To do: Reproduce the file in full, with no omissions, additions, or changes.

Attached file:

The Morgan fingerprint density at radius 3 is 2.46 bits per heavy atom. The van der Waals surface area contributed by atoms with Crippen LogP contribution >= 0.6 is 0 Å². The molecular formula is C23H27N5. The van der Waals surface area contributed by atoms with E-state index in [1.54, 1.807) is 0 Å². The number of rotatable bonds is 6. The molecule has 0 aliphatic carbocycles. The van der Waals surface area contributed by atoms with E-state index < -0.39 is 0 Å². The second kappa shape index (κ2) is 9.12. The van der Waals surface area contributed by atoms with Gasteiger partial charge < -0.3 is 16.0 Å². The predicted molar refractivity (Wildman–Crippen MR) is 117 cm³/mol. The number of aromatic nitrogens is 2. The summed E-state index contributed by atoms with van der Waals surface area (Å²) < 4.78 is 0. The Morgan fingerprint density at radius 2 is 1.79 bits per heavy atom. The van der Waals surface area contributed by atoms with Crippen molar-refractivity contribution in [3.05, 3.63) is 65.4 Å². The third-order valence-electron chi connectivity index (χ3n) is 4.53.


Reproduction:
The Morgan fingerprint density at radius 3 is 2.46 bits per heavy atom. The van der Waals surface area contributed by atoms with Crippen LogP contribution >= 0.6 is 0 Å². The molecular formula is C23H27N5. The van der Waals surface area contributed by atoms with E-state index in [1.54, 1.807) is 0 Å². The number of rotatable bonds is 6. The molecule has 0 aliphatic carbocycles. The van der Waals surface area contributed by atoms with E-state index < -0.39 is 0 Å². The second kappa shape index (κ2) is 9.12. The van der Waals surface area contributed by atoms with Gasteiger partial charge < -0.3 is 16.0 Å². The predicted molar refractivity (Wildman–Crippen MR) is 117 cm³/mol. The number of aromatic nitrogens is 2. The summed E-state index contributed by atoms with van der Waals surface area (Å²) < 4.78 is 0. The Morgan fingerprint density at radius 2 is 1.79 bits per heavy atom. The van der Waals surface area contributed by atoms with Crippen molar-refractivity contribution in [3.05, 3.63) is 65.4 Å². The third-order valence-electron chi connectivity index (χ3n) is 4.53.